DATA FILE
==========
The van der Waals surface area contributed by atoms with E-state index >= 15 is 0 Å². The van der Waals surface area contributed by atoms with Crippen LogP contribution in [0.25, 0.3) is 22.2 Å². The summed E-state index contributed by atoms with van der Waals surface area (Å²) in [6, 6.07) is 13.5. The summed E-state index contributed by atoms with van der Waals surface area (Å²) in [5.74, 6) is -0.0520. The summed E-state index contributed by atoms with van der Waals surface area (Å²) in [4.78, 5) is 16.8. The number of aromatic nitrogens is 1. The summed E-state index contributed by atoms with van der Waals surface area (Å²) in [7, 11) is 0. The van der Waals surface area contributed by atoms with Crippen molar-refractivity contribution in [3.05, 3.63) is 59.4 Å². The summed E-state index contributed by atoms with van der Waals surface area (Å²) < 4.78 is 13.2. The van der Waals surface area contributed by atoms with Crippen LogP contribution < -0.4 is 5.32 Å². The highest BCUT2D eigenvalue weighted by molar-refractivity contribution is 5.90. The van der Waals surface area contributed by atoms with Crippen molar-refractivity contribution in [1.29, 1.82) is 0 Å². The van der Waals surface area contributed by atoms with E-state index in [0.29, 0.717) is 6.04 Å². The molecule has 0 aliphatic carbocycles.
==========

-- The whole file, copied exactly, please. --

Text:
The van der Waals surface area contributed by atoms with E-state index >= 15 is 0 Å². The van der Waals surface area contributed by atoms with Crippen LogP contribution in [0.25, 0.3) is 22.2 Å². The summed E-state index contributed by atoms with van der Waals surface area (Å²) in [6, 6.07) is 13.5. The summed E-state index contributed by atoms with van der Waals surface area (Å²) in [5.74, 6) is -0.0520. The summed E-state index contributed by atoms with van der Waals surface area (Å²) in [4.78, 5) is 16.8. The number of aromatic nitrogens is 1. The summed E-state index contributed by atoms with van der Waals surface area (Å²) in [7, 11) is 0. The van der Waals surface area contributed by atoms with Crippen molar-refractivity contribution in [3.05, 3.63) is 59.4 Å². The summed E-state index contributed by atoms with van der Waals surface area (Å²) < 4.78 is 13.2. The van der Waals surface area contributed by atoms with Crippen LogP contribution < -0.4 is 5.32 Å². The highest BCUT2D eigenvalue weighted by molar-refractivity contribution is 5.90. The van der Waals surface area contributed by atoms with Crippen molar-refractivity contribution in [1.29, 1.82) is 0 Å². The van der Waals surface area contributed by atoms with E-state index in [0.29, 0.717) is 6.04 Å². The molecule has 0 aliphatic carbocycles.